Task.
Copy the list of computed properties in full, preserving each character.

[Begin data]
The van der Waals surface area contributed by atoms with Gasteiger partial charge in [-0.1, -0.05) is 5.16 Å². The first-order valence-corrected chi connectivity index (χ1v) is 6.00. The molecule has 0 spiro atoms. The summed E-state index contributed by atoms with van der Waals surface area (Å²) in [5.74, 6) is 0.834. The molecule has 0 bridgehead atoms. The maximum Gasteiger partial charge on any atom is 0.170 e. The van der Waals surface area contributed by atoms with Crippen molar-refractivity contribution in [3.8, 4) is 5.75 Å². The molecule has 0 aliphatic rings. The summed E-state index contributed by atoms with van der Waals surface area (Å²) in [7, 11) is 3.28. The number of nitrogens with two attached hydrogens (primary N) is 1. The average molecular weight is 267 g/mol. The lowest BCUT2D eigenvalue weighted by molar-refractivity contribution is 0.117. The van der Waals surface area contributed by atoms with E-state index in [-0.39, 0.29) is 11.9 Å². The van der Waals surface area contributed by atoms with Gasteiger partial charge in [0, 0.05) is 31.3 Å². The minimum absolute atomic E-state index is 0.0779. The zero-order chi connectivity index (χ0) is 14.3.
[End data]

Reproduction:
The van der Waals surface area contributed by atoms with Gasteiger partial charge in [-0.1, -0.05) is 5.16 Å². The first-order valence-corrected chi connectivity index (χ1v) is 6.00. The molecule has 0 spiro atoms. The summed E-state index contributed by atoms with van der Waals surface area (Å²) in [5.74, 6) is 0.834. The molecule has 0 bridgehead atoms. The maximum Gasteiger partial charge on any atom is 0.170 e. The van der Waals surface area contributed by atoms with Crippen molar-refractivity contribution in [3.8, 4) is 5.75 Å². The molecule has 0 aliphatic rings. The summed E-state index contributed by atoms with van der Waals surface area (Å²) in [7, 11) is 3.28. The number of nitrogens with two attached hydrogens (primary N) is 1. The average molecular weight is 267 g/mol. The lowest BCUT2D eigenvalue weighted by molar-refractivity contribution is 0.117. The van der Waals surface area contributed by atoms with E-state index in [-0.39, 0.29) is 11.9 Å². The van der Waals surface area contributed by atoms with Gasteiger partial charge in [0, 0.05) is 31.3 Å². The minimum absolute atomic E-state index is 0.0779. The zero-order chi connectivity index (χ0) is 14.3.